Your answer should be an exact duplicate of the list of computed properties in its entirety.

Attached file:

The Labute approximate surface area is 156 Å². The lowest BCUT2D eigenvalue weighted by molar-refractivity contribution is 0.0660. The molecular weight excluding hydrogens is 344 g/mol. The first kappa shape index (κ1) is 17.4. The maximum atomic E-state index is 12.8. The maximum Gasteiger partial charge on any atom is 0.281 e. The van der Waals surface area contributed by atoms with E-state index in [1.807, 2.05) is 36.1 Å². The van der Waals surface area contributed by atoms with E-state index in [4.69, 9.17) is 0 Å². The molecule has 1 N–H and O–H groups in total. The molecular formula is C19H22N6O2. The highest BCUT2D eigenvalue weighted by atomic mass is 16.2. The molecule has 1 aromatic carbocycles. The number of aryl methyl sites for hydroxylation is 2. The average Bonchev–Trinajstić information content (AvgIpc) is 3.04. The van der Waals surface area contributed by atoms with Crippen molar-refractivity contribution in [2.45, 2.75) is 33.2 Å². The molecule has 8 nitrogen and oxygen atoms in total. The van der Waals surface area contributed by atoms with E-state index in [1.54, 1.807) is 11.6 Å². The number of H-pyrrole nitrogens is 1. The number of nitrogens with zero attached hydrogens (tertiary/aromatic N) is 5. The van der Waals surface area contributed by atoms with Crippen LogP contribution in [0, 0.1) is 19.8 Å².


The Labute approximate surface area is 156 Å². The lowest BCUT2D eigenvalue weighted by molar-refractivity contribution is 0.0660. The molecular weight excluding hydrogens is 344 g/mol. The first kappa shape index (κ1) is 17.4. The maximum atomic E-state index is 12.8. The maximum Gasteiger partial charge on any atom is 0.281 e. The van der Waals surface area contributed by atoms with E-state index in [1.807, 2.05) is 36.1 Å². The van der Waals surface area contributed by atoms with E-state index in [4.69, 9.17) is 0 Å². The molecule has 1 N–H and O–H groups in total. The molecular formula is C19H22N6O2. The highest BCUT2D eigenvalue weighted by atomic mass is 16.2. The molecule has 1 aromatic carbocycles. The number of aryl methyl sites for hydroxylation is 2. The average Bonchev–Trinajstić information content (AvgIpc) is 3.04. The van der Waals surface area contributed by atoms with Crippen molar-refractivity contribution in [2.45, 2.75) is 33.2 Å². The molecule has 8 nitrogen and oxygen atoms in total. The van der Waals surface area contributed by atoms with E-state index in [1.54, 1.807) is 11.6 Å². The number of H-pyrrole nitrogens is 1. The number of nitrogens with zero attached hydrogens (tertiary/aromatic N) is 5. The van der Waals surface area contributed by atoms with Crippen LogP contribution in [0, 0.1) is 19.8 Å².